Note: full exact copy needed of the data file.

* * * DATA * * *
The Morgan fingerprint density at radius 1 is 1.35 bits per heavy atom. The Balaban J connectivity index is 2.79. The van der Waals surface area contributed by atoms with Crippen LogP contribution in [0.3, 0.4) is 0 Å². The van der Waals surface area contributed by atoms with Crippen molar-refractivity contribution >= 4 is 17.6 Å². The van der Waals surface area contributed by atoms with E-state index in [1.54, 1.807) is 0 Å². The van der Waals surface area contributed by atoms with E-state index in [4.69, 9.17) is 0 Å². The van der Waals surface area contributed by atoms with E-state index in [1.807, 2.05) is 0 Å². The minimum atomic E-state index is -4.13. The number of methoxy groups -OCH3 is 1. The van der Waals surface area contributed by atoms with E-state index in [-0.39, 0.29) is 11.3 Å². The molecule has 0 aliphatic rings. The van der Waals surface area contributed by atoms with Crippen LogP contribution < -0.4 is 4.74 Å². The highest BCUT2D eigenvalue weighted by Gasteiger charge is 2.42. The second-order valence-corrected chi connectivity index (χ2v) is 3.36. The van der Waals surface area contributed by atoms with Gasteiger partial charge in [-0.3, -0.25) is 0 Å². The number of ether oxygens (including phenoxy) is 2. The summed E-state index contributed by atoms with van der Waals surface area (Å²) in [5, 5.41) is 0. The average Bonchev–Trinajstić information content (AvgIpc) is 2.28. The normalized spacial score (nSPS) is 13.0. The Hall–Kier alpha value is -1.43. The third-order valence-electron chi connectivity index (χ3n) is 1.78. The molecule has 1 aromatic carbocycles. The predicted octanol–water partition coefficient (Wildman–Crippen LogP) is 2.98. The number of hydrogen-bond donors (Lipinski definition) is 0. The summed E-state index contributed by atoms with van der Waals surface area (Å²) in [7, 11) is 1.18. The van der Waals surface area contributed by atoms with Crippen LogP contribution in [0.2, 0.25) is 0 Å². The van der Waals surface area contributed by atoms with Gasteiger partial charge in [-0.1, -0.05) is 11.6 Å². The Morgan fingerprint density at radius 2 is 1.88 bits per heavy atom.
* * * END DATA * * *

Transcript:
The Morgan fingerprint density at radius 1 is 1.35 bits per heavy atom. The Balaban J connectivity index is 2.79. The van der Waals surface area contributed by atoms with Crippen LogP contribution in [0.3, 0.4) is 0 Å². The van der Waals surface area contributed by atoms with Crippen molar-refractivity contribution >= 4 is 17.6 Å². The van der Waals surface area contributed by atoms with E-state index in [1.54, 1.807) is 0 Å². The van der Waals surface area contributed by atoms with E-state index in [4.69, 9.17) is 0 Å². The van der Waals surface area contributed by atoms with E-state index in [1.807, 2.05) is 0 Å². The minimum atomic E-state index is -4.13. The number of methoxy groups -OCH3 is 1. The van der Waals surface area contributed by atoms with E-state index in [-0.39, 0.29) is 11.3 Å². The molecule has 0 aliphatic rings. The van der Waals surface area contributed by atoms with Crippen LogP contribution < -0.4 is 4.74 Å². The highest BCUT2D eigenvalue weighted by Gasteiger charge is 2.42. The second-order valence-corrected chi connectivity index (χ2v) is 3.36. The van der Waals surface area contributed by atoms with Gasteiger partial charge in [-0.3, -0.25) is 0 Å². The number of ether oxygens (including phenoxy) is 2. The summed E-state index contributed by atoms with van der Waals surface area (Å²) in [5, 5.41) is 0. The average Bonchev–Trinajstić information content (AvgIpc) is 2.28. The normalized spacial score (nSPS) is 13.0. The Hall–Kier alpha value is -1.43. The third-order valence-electron chi connectivity index (χ3n) is 1.78. The molecule has 1 aromatic carbocycles. The predicted octanol–water partition coefficient (Wildman–Crippen LogP) is 2.98. The number of hydrogen-bond donors (Lipinski definition) is 0. The summed E-state index contributed by atoms with van der Waals surface area (Å²) in [7, 11) is 1.18. The van der Waals surface area contributed by atoms with Crippen LogP contribution in [0.2, 0.25) is 0 Å². The van der Waals surface area contributed by atoms with Gasteiger partial charge in [-0.1, -0.05) is 11.6 Å². The Morgan fingerprint density at radius 2 is 1.88 bits per heavy atom.